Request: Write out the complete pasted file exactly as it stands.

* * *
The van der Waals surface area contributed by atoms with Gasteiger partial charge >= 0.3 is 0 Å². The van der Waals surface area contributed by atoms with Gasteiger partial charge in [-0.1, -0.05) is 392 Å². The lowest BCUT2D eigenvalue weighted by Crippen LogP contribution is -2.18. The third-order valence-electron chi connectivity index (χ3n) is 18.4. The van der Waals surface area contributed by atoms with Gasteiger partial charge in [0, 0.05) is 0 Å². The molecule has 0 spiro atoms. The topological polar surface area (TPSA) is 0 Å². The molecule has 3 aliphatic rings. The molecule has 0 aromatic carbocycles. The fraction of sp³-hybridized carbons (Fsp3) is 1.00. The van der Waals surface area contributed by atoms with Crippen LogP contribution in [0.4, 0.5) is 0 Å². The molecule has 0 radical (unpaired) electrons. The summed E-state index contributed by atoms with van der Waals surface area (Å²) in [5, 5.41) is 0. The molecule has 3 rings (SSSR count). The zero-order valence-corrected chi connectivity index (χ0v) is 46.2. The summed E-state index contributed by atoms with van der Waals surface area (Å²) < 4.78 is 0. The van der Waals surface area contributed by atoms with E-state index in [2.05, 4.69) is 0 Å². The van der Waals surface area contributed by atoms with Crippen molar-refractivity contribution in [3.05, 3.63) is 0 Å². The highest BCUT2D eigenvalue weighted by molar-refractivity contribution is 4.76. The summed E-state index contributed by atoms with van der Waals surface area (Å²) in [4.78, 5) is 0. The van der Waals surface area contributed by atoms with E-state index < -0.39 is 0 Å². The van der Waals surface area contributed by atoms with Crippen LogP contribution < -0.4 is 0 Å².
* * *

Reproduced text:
The van der Waals surface area contributed by atoms with Gasteiger partial charge >= 0.3 is 0 Å². The van der Waals surface area contributed by atoms with Gasteiger partial charge in [-0.1, -0.05) is 392 Å². The lowest BCUT2D eigenvalue weighted by Crippen LogP contribution is -2.18. The third-order valence-electron chi connectivity index (χ3n) is 18.4. The van der Waals surface area contributed by atoms with Gasteiger partial charge in [0, 0.05) is 0 Å². The molecule has 0 spiro atoms. The topological polar surface area (TPSA) is 0 Å². The molecule has 3 aliphatic rings. The molecule has 0 aromatic carbocycles. The fraction of sp³-hybridized carbons (Fsp3) is 1.00. The van der Waals surface area contributed by atoms with Crippen LogP contribution in [0.4, 0.5) is 0 Å². The molecule has 0 radical (unpaired) electrons. The summed E-state index contributed by atoms with van der Waals surface area (Å²) in [5, 5.41) is 0. The molecule has 3 rings (SSSR count). The zero-order valence-corrected chi connectivity index (χ0v) is 46.2. The summed E-state index contributed by atoms with van der Waals surface area (Å²) < 4.78 is 0. The van der Waals surface area contributed by atoms with E-state index in [2.05, 4.69) is 0 Å². The van der Waals surface area contributed by atoms with Crippen molar-refractivity contribution in [3.05, 3.63) is 0 Å². The highest BCUT2D eigenvalue weighted by molar-refractivity contribution is 4.76. The summed E-state index contributed by atoms with van der Waals surface area (Å²) in [4.78, 5) is 0. The van der Waals surface area contributed by atoms with E-state index < -0.39 is 0 Å². The van der Waals surface area contributed by atoms with Crippen LogP contribution < -0.4 is 0 Å².